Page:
Celebrating the heroic stories of women during war time.
Our latest exhibition pays tribute to the contribution of New Zealand women during war time (1840 – 1936). Their stories are truly amazing, yet these women were barely acknowledged for their efforts and involvement.
Included in the exhibition are the stories of:
New Zealander Ettie Rout, who was described as a war hero among the French and as ‘the wickedest woman in Britain’ yet was ‘persona non grata’ in New Zealand. On display is one of her 1922 books ‘Safe Marriage: A Return to Sanity’ which was banned in New Zealand but a best seller in Britain.
The Land Girls - The Women’s Land Service was the largest of the women’s war services yet its thousands of members were not invited to march in the end-of-war parades with other service organisations. In the exhibition we share the story of three Land Girls; Marjory Shaw, Betty Miller and Marie Champion who worked on the Hume farm here in Katikati.
Te Puke-born Majorie Harris also features in the exhibition. As a registered nurse specialising in plastic surgery she took her skills to Queen Victoria Hospital in East Grinstead, a small town south of London where she worked alongside the pioneering plastic surgeon, Sir Archibald McIndoe (also a New Zealander). Marjorie witnessed the horrific burns which disfigured the airmen who flew for the RAF in World War II. The men she helped heal and rehabilitate became part of the famous ‘Guinea Pig Club,’ the subject of an upcoming movie starring Sam Neil.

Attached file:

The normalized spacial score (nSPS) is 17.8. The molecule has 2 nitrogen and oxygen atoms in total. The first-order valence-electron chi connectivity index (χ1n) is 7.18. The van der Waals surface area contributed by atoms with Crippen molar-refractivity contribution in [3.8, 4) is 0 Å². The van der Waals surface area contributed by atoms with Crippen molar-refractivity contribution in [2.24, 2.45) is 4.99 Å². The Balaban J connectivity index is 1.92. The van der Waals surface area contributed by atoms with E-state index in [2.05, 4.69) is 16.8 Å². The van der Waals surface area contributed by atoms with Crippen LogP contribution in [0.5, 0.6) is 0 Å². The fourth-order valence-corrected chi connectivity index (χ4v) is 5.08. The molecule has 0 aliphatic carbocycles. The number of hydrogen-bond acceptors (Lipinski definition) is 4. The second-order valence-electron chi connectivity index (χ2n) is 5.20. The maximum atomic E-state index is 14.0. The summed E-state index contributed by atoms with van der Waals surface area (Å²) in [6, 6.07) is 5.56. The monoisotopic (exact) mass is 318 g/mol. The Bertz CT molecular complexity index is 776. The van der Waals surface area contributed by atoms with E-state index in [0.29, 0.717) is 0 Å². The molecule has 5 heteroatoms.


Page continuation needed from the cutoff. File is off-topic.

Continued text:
On display we have the uniform of Vida MacLean, a military nurse. She is mostly unknown but was one of the most eminent nurses of the time, influencing New Zealand nursing and healthcare. Her range of experience included working in Egypt during the First World War, to the Plunket Society with her own radio programme and a principal matron for the Indian Army during World War II.
There are many other stories of heroic women in the exhibition and we look forward to sharing them with you and giving these remarkable women the recognition they deserve.
The Western Bay Museum, 32 Main Road Katikati, is free to Western Bay residents and ratepayers and is open Monday-Friday 10am-4pm, Saturday-Sunday 11am-3pm.